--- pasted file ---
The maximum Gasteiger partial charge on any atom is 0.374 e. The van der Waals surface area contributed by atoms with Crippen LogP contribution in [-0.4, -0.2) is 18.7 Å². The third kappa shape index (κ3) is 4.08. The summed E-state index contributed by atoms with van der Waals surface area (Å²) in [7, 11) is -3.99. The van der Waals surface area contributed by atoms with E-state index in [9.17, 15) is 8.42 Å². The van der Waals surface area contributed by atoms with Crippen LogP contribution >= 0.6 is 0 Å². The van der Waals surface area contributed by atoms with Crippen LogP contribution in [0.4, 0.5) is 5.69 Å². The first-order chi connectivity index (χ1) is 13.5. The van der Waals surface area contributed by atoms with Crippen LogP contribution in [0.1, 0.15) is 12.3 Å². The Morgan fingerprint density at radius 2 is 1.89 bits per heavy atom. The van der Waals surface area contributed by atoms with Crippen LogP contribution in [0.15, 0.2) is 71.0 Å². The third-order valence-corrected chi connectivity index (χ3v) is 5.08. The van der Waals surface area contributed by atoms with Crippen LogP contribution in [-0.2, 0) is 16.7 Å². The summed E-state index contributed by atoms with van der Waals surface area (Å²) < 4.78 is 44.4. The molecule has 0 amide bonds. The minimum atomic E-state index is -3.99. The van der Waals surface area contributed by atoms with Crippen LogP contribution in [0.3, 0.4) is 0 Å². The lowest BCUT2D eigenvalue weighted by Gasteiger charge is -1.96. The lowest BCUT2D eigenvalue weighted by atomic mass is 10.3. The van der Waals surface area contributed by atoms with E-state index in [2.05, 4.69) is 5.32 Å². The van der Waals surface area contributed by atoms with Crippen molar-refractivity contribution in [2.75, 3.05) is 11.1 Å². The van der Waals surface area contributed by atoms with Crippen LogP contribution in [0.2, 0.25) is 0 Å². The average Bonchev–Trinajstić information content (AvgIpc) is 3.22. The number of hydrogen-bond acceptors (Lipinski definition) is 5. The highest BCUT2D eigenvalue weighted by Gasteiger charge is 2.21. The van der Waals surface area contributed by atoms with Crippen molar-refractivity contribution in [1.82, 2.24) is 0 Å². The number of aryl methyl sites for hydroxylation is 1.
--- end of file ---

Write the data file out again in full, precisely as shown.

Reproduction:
The maximum Gasteiger partial charge on any atom is 0.374 e. The van der Waals surface area contributed by atoms with Crippen LogP contribution in [-0.4, -0.2) is 18.7 Å². The third kappa shape index (κ3) is 4.08. The summed E-state index contributed by atoms with van der Waals surface area (Å²) in [7, 11) is -3.99. The van der Waals surface area contributed by atoms with E-state index in [9.17, 15) is 8.42 Å². The van der Waals surface area contributed by atoms with Crippen LogP contribution >= 0.6 is 0 Å². The van der Waals surface area contributed by atoms with Crippen LogP contribution in [0.4, 0.5) is 5.69 Å². The first-order chi connectivity index (χ1) is 13.5. The van der Waals surface area contributed by atoms with Crippen LogP contribution in [0.1, 0.15) is 12.3 Å². The Morgan fingerprint density at radius 2 is 1.89 bits per heavy atom. The van der Waals surface area contributed by atoms with Crippen LogP contribution in [0.15, 0.2) is 71.0 Å². The third-order valence-corrected chi connectivity index (χ3v) is 5.08. The van der Waals surface area contributed by atoms with Crippen LogP contribution in [-0.2, 0) is 16.7 Å². The summed E-state index contributed by atoms with van der Waals surface area (Å²) < 4.78 is 44.4. The molecule has 0 amide bonds. The minimum atomic E-state index is -3.99. The van der Waals surface area contributed by atoms with Crippen LogP contribution in [0.3, 0.4) is 0 Å². The lowest BCUT2D eigenvalue weighted by Gasteiger charge is -1.96. The lowest BCUT2D eigenvalue weighted by atomic mass is 10.3. The van der Waals surface area contributed by atoms with E-state index in [2.05, 4.69) is 5.32 Å². The van der Waals surface area contributed by atoms with Crippen molar-refractivity contribution in [2.75, 3.05) is 11.1 Å². The van der Waals surface area contributed by atoms with Crippen LogP contribution in [0.2, 0.25) is 0 Å². The average Bonchev–Trinajstić information content (AvgIpc) is 3.22. The number of hydrogen-bond acceptors (Lipinski definition) is 5. The highest BCUT2D eigenvalue weighted by Gasteiger charge is 2.21. The van der Waals surface area contributed by atoms with Crippen molar-refractivity contribution in [1.82, 2.24) is 0 Å². The number of aryl methyl sites for hydroxylation is 1.